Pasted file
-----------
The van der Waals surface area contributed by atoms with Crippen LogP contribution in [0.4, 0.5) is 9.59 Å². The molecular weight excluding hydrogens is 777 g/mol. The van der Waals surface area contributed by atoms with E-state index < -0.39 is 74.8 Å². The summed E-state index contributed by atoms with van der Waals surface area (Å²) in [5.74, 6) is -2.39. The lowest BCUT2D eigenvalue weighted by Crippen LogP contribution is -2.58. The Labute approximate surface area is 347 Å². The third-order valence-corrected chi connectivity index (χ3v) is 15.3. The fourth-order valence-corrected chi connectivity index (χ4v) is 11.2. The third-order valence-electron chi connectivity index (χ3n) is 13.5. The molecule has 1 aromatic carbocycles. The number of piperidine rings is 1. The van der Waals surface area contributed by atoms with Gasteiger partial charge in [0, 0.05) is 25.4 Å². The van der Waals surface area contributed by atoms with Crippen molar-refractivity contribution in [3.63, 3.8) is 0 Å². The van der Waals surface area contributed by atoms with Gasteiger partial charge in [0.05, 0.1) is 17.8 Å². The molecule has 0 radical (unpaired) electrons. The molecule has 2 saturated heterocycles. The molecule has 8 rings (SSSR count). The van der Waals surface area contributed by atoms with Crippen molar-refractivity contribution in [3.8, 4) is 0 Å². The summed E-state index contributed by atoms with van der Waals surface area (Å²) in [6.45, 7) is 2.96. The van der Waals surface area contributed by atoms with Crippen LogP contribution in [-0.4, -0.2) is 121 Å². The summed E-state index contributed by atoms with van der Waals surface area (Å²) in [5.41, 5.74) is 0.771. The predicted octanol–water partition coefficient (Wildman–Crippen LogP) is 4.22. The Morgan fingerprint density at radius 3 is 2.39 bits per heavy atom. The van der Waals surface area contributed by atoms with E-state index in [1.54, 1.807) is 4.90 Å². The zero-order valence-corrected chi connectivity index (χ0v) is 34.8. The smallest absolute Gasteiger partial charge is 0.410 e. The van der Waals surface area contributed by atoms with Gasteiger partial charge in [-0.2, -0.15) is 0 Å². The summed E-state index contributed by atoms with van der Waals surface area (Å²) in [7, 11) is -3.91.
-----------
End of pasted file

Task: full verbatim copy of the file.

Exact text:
The van der Waals surface area contributed by atoms with Crippen LogP contribution in [0.4, 0.5) is 9.59 Å². The molecular weight excluding hydrogens is 777 g/mol. The van der Waals surface area contributed by atoms with E-state index < -0.39 is 74.8 Å². The summed E-state index contributed by atoms with van der Waals surface area (Å²) in [5.74, 6) is -2.39. The lowest BCUT2D eigenvalue weighted by Crippen LogP contribution is -2.58. The Labute approximate surface area is 347 Å². The third-order valence-corrected chi connectivity index (χ3v) is 15.3. The fourth-order valence-corrected chi connectivity index (χ4v) is 11.2. The third-order valence-electron chi connectivity index (χ3n) is 13.5. The molecule has 1 aromatic carbocycles. The number of piperidine rings is 1. The van der Waals surface area contributed by atoms with Gasteiger partial charge in [0, 0.05) is 25.4 Å². The van der Waals surface area contributed by atoms with Crippen molar-refractivity contribution in [3.63, 3.8) is 0 Å². The van der Waals surface area contributed by atoms with Gasteiger partial charge in [0.05, 0.1) is 17.8 Å². The molecule has 0 radical (unpaired) electrons. The molecule has 2 saturated heterocycles. The molecule has 8 rings (SSSR count). The van der Waals surface area contributed by atoms with Crippen molar-refractivity contribution in [3.8, 4) is 0 Å². The summed E-state index contributed by atoms with van der Waals surface area (Å²) in [6.45, 7) is 2.96. The van der Waals surface area contributed by atoms with Crippen LogP contribution in [-0.4, -0.2) is 121 Å². The summed E-state index contributed by atoms with van der Waals surface area (Å²) in [5.41, 5.74) is 0.771. The predicted octanol–water partition coefficient (Wildman–Crippen LogP) is 4.22. The Morgan fingerprint density at radius 3 is 2.39 bits per heavy atom. The van der Waals surface area contributed by atoms with E-state index in [1.54, 1.807) is 4.90 Å². The zero-order valence-corrected chi connectivity index (χ0v) is 34.8. The smallest absolute Gasteiger partial charge is 0.410 e. The van der Waals surface area contributed by atoms with Gasteiger partial charge in [-0.2, -0.15) is 0 Å². The summed E-state index contributed by atoms with van der Waals surface area (Å²) in [7, 11) is -3.91.